Play the fool, get more from school

I’ve noticed something. It’s a very strange thing to hear in a place of learning. You might know what I’m talking about. It is the strange, uncomfortable and deafening silence after a professor asks a question. I’ve been in classes where it literally stretched for a minute and a half before the professor asked a follow-up. It doesn’t matter how difficult the question is—even if it is purely opinion—there will be a palpable silence immediately following a professor’s query.

It could be that no one in the room has any idea how to answer the question. It could be that no one was paying attention enough to hear and therefore respond to the question. It could be that there is a diffusion of responsibility phenomenon following a professor posing particular inquires. It could be these things, but I don’t think that’s it.

I think that we are afraid. I know that I’ve been.

I’ve been afraid of looking stupid in front of peers, professors and myself. Forget about it. I’ve said some stupid stuff in class that I still remember, if only for the look that the professor gave me (you know the one). I’ve learned that saying something, even when it’s the self-referential hot mess that is the “I have no idea at all what the correct answer to this question may be, but I’m going to take a shot in the dark anyway” (insert massive train wreck of a theory here, end with overly self-conscious apology, stay after class for the ‘I’m sorry about what I said during class, I swear I’m not usually so unintelligent, or rather, I am usually more articulate about said unintelligence’ packaged deal)—is worth it, even if you are totally off the mark, because it moves the learning process forward. If you’re lucky, it will make other people laugh and take this whole situation a little less seriously. The minute representation of who you are when you are going all Hermione Granger up in this piece, or making Hiroshima look quaint, is roughly .000000000001 percent of who you are as a person.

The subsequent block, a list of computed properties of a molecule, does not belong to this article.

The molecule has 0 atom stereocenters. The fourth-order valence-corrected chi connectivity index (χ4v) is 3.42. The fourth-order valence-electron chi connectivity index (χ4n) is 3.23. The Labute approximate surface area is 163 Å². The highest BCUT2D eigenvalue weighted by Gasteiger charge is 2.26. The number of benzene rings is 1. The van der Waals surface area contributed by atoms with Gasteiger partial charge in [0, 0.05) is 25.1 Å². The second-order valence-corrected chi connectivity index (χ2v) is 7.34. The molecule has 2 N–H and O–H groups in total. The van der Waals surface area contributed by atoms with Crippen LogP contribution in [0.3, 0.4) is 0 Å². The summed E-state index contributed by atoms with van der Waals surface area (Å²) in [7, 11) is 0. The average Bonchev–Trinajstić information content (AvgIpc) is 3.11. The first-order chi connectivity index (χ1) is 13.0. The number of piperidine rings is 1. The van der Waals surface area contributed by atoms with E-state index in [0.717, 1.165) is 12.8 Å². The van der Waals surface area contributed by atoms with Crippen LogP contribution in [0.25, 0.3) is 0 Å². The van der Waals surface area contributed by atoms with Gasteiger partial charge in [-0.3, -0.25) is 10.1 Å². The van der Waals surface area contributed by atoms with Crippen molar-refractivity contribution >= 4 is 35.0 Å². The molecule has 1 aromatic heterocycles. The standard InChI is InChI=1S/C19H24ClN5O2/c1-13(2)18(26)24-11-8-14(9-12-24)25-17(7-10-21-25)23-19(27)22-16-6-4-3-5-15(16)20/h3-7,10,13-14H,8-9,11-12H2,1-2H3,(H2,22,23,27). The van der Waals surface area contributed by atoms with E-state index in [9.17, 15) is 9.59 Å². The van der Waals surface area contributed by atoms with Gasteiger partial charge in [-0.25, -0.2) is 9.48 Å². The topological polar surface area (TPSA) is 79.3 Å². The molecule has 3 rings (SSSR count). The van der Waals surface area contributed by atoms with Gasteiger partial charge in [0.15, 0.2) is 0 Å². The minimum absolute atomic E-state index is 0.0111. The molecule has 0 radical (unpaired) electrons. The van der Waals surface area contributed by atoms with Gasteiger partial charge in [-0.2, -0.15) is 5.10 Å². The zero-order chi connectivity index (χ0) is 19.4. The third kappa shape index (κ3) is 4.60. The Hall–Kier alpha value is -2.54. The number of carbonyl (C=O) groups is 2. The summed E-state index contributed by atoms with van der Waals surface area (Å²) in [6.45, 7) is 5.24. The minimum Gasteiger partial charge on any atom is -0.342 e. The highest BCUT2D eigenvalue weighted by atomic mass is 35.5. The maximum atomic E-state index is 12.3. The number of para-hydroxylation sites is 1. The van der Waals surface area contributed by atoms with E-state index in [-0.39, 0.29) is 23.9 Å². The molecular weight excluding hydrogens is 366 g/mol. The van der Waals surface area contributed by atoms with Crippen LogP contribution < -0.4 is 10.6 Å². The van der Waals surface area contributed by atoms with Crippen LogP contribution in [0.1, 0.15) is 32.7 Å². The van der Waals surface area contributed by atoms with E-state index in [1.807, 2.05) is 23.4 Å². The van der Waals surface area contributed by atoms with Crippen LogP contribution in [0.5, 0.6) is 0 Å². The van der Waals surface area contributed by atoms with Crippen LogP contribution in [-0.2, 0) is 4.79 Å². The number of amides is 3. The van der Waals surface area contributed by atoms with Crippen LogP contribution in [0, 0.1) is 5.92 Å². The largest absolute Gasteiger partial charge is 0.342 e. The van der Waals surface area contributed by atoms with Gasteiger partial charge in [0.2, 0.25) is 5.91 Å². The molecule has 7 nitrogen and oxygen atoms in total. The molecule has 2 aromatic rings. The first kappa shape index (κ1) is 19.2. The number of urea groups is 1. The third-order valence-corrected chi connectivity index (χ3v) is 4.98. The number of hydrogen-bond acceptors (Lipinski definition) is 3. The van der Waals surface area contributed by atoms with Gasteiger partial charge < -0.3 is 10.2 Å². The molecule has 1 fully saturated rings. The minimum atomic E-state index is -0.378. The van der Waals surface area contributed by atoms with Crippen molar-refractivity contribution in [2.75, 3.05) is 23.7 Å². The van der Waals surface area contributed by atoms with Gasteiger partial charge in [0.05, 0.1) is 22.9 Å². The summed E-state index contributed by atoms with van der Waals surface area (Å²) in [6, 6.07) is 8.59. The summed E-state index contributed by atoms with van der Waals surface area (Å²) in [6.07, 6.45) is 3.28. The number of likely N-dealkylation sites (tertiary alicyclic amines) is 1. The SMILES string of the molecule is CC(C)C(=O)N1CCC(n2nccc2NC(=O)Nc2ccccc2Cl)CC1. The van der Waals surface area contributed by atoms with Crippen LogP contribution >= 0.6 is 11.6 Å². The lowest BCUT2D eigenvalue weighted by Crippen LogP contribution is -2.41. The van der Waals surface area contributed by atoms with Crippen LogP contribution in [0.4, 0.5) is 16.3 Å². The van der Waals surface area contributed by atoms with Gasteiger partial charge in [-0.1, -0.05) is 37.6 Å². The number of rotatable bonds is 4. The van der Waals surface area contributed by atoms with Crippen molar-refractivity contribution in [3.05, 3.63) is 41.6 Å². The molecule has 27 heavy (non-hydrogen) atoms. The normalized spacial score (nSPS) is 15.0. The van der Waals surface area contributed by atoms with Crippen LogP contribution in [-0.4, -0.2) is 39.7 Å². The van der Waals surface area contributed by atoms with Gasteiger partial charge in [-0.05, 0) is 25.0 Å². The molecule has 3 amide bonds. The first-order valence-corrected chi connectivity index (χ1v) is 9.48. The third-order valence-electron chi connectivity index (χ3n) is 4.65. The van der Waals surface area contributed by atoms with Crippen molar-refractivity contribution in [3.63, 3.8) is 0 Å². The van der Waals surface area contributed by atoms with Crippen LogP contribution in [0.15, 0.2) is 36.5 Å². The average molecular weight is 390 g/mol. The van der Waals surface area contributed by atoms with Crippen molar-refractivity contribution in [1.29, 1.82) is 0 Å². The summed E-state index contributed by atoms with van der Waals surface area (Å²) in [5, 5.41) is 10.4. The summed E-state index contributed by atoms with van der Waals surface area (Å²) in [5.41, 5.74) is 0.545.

In other news, I finally submitted to Sallie Mae’s email harassment campaign and checked my student loan account. It turns out that I currently owe them $18,000. Over the next 31 days, I will accrue $64.57 more in debt. The 31 days immediately following that, I will owe them slightly more than that $64.57 yet again and so on and so forth. That’s how compound interest works, to my understanding. What makes this really interesting is that this money that I agreed to borrow when I was significantly less informed about life is being used by the American government to pay its outstanding bills—you know, for stuff like war and bailing out AIG. The only downside is that instead of buying planned obsolescent capitalist paraphernalia like a house or a car, I get the opportunity to live in a sort of debt slavery limbo. I don’t know about you, but I am really looking forward to this.

The truth is this, comrades: We of low class, we of independence, we the “I guess I should go to college generation”, we of that prophesied future, we, the ones who dare to get excited by learning and bettering ourselves, have bought in. We have, of course, been played. Even as you signed that document that said “I accept these loans,” you probably felt your ass clench. And so we have been forced to play the fool in order to be productive members of society. It might be my imagination, but I feel the dramatic irony is strong here.

So what does this have to do with that eerie silence? Everything.

You and I have paid and will pay for this privilege that we call higher education. It’s a done deal. You’re here. The dunce hat has been placed ever so callously on our heads. Since this is the case, the logical question for the thrifty, pragmatic capitalist student is: Are we getting our money’s worth out of this experience? The learning process necessitates falling gracelessly on our asses a large amount of the time. Can we honestly say that we are putting in the effort to get a worthy end product when we are so afraid of looking stupid? That train left the station a long time ago, and there is no way to turn it around again.

This is why I’m totally fine making jokes, looking like an idiot in class and asking those terribly specific, annoying follow-up questions that are relevant to the topic at hand. I’m just getting my money’s worth. Falling on your face, asking the dumb questions, beating your head against the wall until you are laughing hysterically and don’t know why … consider it a good investment.